Make sure the mouse is moving in the green direction and then type four feet. That's 4', enter. Draw another line, down here, connecting the end point of the new line and the old one. Press the space bar. Go up here, press l, and then draw that line. Once we create a closed boundary SketchUp will automatically generate a face. Then press p, click on the new face move the cursor to the left and let's just navigate down here to the bottom.
And you can see, on the plan there's actually a mark that represents the thickness of that plywood. But I can't snap to it because as soon as I pull over here, the object obscures it. So I'll press x to go into X-ray mode then I can click right there. Press x again. Press the space bar, triple click on the plywood and press g to make a group out of it. Now, the plywood has to be attached here to the framing. So, if you notice, there isn't any framing there.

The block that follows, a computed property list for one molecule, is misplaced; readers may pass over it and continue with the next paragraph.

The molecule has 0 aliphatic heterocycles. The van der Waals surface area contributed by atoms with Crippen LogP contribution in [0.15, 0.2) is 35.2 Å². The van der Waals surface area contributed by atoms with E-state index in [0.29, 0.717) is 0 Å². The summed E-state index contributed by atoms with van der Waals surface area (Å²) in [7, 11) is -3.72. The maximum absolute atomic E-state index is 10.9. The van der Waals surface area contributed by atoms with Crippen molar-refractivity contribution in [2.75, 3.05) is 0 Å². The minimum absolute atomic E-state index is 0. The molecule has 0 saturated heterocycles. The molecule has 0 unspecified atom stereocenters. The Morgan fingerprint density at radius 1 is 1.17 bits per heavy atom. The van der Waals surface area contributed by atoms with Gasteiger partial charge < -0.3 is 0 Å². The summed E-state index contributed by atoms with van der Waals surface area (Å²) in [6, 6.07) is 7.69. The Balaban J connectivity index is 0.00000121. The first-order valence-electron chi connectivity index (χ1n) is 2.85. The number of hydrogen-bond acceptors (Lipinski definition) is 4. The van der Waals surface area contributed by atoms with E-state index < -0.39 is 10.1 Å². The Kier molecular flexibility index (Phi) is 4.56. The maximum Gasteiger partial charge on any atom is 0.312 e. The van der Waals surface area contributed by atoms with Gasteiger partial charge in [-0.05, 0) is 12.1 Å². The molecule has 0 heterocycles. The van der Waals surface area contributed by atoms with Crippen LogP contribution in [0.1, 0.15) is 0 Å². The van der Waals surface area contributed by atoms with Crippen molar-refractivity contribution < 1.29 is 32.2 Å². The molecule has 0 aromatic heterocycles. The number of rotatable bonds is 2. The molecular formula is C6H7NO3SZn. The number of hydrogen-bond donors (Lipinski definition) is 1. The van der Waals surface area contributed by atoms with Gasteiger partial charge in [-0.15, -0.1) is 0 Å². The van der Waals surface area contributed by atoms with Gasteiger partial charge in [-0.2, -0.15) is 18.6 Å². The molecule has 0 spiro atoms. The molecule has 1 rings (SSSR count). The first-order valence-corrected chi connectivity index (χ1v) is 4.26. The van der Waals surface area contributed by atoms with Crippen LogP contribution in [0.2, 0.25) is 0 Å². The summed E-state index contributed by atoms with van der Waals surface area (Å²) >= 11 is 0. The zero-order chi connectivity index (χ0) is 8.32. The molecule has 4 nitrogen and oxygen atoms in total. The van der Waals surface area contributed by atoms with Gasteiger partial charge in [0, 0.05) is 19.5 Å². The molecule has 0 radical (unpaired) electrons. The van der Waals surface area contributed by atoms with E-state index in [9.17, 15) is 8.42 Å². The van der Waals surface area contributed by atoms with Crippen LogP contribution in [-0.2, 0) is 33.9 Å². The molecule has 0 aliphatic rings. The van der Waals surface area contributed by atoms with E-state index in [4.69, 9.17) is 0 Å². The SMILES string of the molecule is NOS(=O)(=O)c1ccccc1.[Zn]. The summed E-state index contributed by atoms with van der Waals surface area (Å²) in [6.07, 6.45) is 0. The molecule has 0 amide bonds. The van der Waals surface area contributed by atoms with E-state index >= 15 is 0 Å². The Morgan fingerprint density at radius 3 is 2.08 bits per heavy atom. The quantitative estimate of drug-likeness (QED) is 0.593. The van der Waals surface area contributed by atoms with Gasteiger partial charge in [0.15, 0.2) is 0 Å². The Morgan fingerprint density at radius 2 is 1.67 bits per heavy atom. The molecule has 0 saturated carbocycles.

So what we're going to have to do is move some of this framing over. I'm going to select that and I'm going to move it from the center of the object. So that's called the midpoint in component. I'll move it this way and hold down shift and then I want to click over there but I can't because it's obscured so I'll press x. Do that again. And i need to snap to the end of the plywood like that. That way we'll have a surface that we can attach the plywood on to.
So, when you sheath the tiny home you'll discover that you're going to have to adjust the framing so that everything will work. Okay, I'll press x again. So, we're going to use this sheet as the basis of our exterior sheeting, so let's give it a texture. This time, I think I'll use a bitmap rather than a simple color. So type b for bucket, go to the SketchUp color palette choose Colors in Model right click in a blank area and choose new texture.
Select the construction plywood JPEG and let's give it a size. The JPEG, it's got a width that's half as large as the height because it was designed more like a four by eight sheet of plywood so let's just make it a four foot by eight foot plywood. Okay. Click on it and then click on the plywood. Now, unfortunately, this plywood is higher than eight feet so we're going to have to do something else, also.